Sandinista: Carlos Fonseca and the Nicaraguan Revolution
The author, Matilde Zimmermann, had access to unpublished Fonseca papers and photographs. The book places Fonseca in the context of Nicaraguan History and sympathizes with him, though not uncritically. The writer had little patience with the Third Tendency headed by the Ortega brothers which was much more sympathetic to Sweden than to Cuba.
Fonseca is Nicaragua's second famous illegitimate son -- Augusto Calderon Sandino was also the son of a rich man and a much poorer woman, though Fonseca's mother was not indigenous. Both men were helped by their fathers and in Fonseca's case, given a good education. Fonseca came to his left political beliefs as a student in Matagalpa and later in Leon, and visited the Soviet Union and Cuba.
The book points out that most of the original FSLN leaders were middle class college boys -- and that recruitment from the peasantry, aside from German Pomares, came late, and with much condescension and misunderstandings. The Marxists and Third Tendency saw the farm workers as equivalent to industrial workers -- more needing labor organizing and protection, possibly on collective farms or privately owned farms as they were rather than grants of the land they'd been working; the peasants saw things differently and one of the conditions for ending the Contra War was giving their soldiers land grants, too.
The other thing that struck me was the futility of force beyond a certain point in controlling populations. The first Somoza was brutal to some (Sandino's followers were killed); the second Somoza seems to have been more reasonable; the third Somoza appeared to believe that with sufficient force, the resistance to him would collapse.
Many colonial regimes followed the same procedure -- if the guy they wanted escaped them, kill the family (Ho Chi Minh's in the French example). As with all of these, beyond a certain point, violence tended to make the people subjected to it feel that the regime must be destroyed at any cost.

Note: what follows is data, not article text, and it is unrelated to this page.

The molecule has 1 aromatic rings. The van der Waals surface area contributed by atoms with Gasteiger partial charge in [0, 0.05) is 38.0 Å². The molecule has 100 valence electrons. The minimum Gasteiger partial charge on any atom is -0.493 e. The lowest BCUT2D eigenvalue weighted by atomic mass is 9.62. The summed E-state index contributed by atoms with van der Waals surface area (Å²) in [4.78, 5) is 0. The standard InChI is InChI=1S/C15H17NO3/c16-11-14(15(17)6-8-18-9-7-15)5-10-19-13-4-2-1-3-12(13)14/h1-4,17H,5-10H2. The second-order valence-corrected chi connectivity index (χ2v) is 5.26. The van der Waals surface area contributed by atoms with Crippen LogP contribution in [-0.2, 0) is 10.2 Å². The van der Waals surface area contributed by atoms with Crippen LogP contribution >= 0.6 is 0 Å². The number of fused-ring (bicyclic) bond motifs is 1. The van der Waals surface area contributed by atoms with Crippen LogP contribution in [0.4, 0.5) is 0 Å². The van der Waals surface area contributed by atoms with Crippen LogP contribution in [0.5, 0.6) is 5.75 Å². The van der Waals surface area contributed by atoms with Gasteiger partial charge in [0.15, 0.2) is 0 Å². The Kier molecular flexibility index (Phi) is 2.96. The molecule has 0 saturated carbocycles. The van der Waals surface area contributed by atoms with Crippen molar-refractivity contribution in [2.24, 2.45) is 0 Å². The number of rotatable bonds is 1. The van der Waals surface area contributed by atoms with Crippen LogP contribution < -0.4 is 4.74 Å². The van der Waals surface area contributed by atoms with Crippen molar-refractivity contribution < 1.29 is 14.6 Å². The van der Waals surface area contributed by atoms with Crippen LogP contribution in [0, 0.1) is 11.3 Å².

Fonseca discovered Sandino while in Cuba and resurrected a legend to be the inspiration for the FSLN. Fonseca's Sandino was cleaned up a bit from the historical reality (the mistress disappeared along with the more spiritually cranky beliefs), and the FSLN, almost all middle class university educated men, began reaching out to the peasants and industrial workers, but from this book's account, the people in Managua's and Masaya's barrios were taking actions ahead of any FSLN leadership, and the FSLN scrambled to keep up (one of the Ortega brothers was killed in Masaya as he joined an action already in progress).
The book points out that the FSLN's win was not certain and that through most of its history, it was a small group of people living in safe houses and in small encampments in the mountains. They ended up winning the peace through being more organized than other groups, but were not necessarily, at least according to this book's author, decisive in the battles other than the assault on Leon, lead by a woman who is now a member of an opposition party, Dora Maria Tellez.
The author's conclusion is that Fonseca's death (wounded, captured alive, then killed the next morning according to the farm folk who buried the bodies) eliminated an strong opposition voice to the Social Democratic and pro-private capital plans of the Third Tendency. Whether anyone agrees with this as a loss will depend on individual politics. Fonseca comes across as a tad humorless (the author even compares his photographs to Che Guevera's who was more often seen smiling) and puritanical.
An interesting book for those who want to know about the players -- goes well with the biography of Daniel Ortega.